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Abstract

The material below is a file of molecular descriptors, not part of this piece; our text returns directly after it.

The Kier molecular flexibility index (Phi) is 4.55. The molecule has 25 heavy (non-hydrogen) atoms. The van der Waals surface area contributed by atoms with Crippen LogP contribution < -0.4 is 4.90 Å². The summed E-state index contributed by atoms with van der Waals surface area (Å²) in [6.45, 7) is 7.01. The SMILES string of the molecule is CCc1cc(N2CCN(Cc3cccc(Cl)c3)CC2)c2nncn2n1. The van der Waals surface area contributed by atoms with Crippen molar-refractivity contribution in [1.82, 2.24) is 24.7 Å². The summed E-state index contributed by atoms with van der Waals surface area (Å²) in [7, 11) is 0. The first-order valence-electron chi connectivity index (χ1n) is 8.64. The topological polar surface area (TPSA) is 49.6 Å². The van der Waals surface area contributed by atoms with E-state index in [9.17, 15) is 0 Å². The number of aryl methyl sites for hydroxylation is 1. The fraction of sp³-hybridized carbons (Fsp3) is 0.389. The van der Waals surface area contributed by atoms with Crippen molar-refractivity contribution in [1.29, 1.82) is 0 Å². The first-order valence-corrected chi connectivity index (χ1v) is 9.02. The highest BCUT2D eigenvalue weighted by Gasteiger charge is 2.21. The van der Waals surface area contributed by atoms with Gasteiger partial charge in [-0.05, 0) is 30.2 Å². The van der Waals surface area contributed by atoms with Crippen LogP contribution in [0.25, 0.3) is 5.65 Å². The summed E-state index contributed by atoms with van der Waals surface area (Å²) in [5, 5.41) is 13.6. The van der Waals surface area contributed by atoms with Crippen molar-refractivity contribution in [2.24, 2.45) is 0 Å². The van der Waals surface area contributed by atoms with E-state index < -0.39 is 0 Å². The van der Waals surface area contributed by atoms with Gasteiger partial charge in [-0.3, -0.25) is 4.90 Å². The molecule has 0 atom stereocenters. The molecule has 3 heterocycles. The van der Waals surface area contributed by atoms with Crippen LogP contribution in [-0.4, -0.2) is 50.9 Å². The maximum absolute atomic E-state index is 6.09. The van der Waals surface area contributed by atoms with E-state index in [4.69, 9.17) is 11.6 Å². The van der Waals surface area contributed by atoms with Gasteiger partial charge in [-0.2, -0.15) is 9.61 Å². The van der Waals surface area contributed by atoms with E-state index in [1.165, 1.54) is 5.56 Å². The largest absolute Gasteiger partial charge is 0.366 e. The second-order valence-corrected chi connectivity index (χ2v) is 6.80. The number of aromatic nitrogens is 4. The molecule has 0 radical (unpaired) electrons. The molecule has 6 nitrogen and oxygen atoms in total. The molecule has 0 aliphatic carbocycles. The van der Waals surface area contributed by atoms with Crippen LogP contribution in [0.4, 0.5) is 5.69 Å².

The author identifies the core principle that forms the theoretical and policy foundation for the field of industrial relations—that labor is embodied in human beings and is not a commodity—and argues that the field’s two central dependent variables are labor problems and the employment relationship. Next, he uses this core principle, along with complementary ideas from institutional economics, to develop a theoretical framework that not only explains the nature of the employment relationship and labor problems but also reveals shortcomings in related theories from labor economics and human resource management. Finally, this framework is used to derive the “fundamental theorem” of industrial relations, demonstrate that optimal economic performance occurs in a mixed economy of imperfect labor markets and organizations, and show that a certain amount of labor protectionism promotes economic efficiency and human welfare.

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